Syllabic Constraints in Ekegusii Borrowing: An Optimality Perspective
Mose, Edinah Gesare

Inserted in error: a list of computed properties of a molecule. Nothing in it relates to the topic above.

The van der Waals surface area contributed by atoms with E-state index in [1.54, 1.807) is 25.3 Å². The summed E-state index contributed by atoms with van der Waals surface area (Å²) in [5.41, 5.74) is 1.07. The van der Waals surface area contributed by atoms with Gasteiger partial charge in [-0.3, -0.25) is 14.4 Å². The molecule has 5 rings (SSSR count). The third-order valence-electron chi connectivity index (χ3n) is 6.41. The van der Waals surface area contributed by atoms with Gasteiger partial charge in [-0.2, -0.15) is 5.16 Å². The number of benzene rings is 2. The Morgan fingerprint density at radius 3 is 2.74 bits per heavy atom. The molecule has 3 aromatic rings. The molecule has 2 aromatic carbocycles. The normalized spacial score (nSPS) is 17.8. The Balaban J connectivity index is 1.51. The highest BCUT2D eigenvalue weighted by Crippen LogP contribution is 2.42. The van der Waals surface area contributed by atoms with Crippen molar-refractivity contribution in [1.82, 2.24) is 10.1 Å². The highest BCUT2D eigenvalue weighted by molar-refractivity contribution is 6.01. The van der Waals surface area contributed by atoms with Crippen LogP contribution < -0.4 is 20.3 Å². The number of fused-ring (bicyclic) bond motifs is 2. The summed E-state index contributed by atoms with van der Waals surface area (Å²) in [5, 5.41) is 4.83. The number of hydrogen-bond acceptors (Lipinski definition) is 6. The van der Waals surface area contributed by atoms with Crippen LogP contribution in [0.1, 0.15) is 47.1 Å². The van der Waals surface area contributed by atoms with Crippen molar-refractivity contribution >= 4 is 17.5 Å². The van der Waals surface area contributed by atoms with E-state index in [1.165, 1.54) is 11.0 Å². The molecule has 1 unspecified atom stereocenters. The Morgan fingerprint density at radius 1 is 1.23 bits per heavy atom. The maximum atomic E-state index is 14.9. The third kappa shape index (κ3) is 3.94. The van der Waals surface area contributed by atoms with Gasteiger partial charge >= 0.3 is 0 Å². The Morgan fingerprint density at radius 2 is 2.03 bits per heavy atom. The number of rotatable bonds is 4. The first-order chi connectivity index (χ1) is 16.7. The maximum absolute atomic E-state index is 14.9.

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A language’s syllabic structure is key in determining linguistic borrowing. Research on loanword phonology indicates that when languages borrow segments, these borrowed segments undergo systematic adaptations which involve phonological structures at various levels and one of these is the syllabic level. Because languages have varied syllabic structures which will range from very simple to complex, a language’s syllabic structure will trigger repair strategies that ensure that its language phonotactics are not violated. However, how the syllable in Ekegusii constrains borrowing from English has not been adequately explained. This article that was based on Optimality Theory’s constraint approach examined how Ekegusii’s syllable structure constrains borrowing from the English language. The data used in this article was extracted from Mose’s doctoral study. The findings revealed that the Ekegusii syllable structure imposed various constraints spread across the three patterns which are permissible in the language. The specific constraints included: prohibition of cluster consonants, diphthongs or triphthongs, no coda consonants, and complex onsets, as well as syllables, must have onsets that were lowly ranked in the language. The article concluded that syllabic constraints determined that whatever was mapped to Ekegusii adhered to its syllable structure.